In looking up in awe of these holy spaces that honor and preserve history for a respected God who waits as a king on a throne, I knew that my ordinary could never be the same again.
I will build a beautiful cathedral that might take hundreds of years, just like the artists did in the Middle Ages to build a house that would cherish the great for generations to come. I will build it with care and precision and dedication because I want to show off God’s beauty.
I will hike up the mountain, hauling each piece of marble. Even if I feel every step of the journey, I will not give up.
Even if it takes decades, I will keep showing up every day to build and to paint his picture. And I will tell the world what I am building — a home to show off the majesty, the wonder.
I will keep building to the heavens, hammering the slab of marble into smaller and smaller pieces, digging for the imperfect slivers, piecing together the mosaics with the perfect broken pieces that will fit together and shine for thousands of years.
The people will come and they will know that he is bigger than life, higher than the heavens. They will bow their heads and weep because he transforms the ordinary into the extraordinary.
St. Francis and St. Clare of Assisi lived by this saying, “Become what you contemplate.” In even the smallest way, this happened on my trip. Every morning, we gathered as a group of twenty to follow a liturgy, or a guide to daily prayer. This included daily repetition of the Apostle’s Creed, a different Psalm, and The Lord’s Prayer.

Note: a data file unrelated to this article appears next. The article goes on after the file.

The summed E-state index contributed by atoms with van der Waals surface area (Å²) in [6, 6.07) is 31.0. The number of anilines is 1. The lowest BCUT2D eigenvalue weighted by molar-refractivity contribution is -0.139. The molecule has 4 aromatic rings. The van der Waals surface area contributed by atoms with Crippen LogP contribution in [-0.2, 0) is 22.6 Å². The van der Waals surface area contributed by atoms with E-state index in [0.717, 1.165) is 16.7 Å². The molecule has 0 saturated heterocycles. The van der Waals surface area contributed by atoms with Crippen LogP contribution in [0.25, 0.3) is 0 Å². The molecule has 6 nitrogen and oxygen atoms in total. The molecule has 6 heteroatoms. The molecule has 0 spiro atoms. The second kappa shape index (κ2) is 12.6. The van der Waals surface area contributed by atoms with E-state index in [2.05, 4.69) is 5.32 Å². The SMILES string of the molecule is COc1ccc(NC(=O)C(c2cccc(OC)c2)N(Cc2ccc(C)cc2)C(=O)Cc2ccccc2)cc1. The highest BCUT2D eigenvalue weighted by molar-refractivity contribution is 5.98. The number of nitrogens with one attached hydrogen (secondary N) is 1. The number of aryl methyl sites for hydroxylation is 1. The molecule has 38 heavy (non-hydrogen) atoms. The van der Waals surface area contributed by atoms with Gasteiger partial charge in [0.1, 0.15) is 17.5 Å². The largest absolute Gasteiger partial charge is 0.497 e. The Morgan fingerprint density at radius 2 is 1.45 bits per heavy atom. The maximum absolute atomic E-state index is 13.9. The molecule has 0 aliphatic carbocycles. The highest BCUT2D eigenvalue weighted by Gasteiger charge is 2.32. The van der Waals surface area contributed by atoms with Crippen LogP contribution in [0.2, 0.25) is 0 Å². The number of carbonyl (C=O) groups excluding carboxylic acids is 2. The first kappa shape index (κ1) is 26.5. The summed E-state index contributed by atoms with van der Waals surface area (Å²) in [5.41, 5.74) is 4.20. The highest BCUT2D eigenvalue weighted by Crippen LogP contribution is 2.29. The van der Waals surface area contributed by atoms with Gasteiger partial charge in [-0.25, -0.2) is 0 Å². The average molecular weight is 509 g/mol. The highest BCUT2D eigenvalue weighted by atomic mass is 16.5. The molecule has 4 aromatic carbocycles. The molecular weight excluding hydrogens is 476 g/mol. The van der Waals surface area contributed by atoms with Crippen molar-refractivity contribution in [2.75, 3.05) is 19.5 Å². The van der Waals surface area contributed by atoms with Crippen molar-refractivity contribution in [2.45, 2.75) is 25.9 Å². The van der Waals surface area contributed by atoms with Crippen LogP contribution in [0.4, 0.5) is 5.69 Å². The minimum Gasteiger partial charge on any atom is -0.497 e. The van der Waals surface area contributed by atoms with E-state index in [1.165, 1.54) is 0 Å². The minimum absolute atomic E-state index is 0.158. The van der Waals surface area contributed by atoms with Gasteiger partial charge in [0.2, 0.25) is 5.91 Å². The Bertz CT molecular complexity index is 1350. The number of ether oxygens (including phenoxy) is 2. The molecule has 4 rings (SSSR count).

We also sang a song of praise every morning, and sometimes again in the evening. On my last day, we found a room in the monastery in Orvieto with beautiful acoustics. We had sang the same song for more than two weeks at that point, but this time it sounded different. This time we all slowed down the verses, an unspoken plea that the blended harmonies would go on, never ending, bouncing off the walls in every moment yet to come. I looked around and saw many with tears streaming down their cheeks as we sang:
All shall be well
And all shall be well
And all manner of things shall be well
I came home to the greeting of loved ones’ surgeries, hospitalizations, and deaths. Sitting in the wooden pew at a funeral a few days after my plane dropped me back home, I listened to the final words of a suddenly widowed man who remembered a woman who opened their home for the same Christmas party every year for 48 years: “People in this area loved her a lot…but I loved her the most.”
And yet, I will keep walking, hanging the laundry and going to work and setting the table for every year we’re given to build, and I will keep singing in every ordinary and extraordinary step, “All shall be well… all shall be well…”
“Keep watch, dear Lord, with those who work, or watch, or weep this night, and give your angels charge over those who sleep. Tend the sick, Lord Christ; give rest to the weary, bless the dying, soothe the suffering, pity the afflicted, shield the joyous; and all for your love’s sake. Amen.”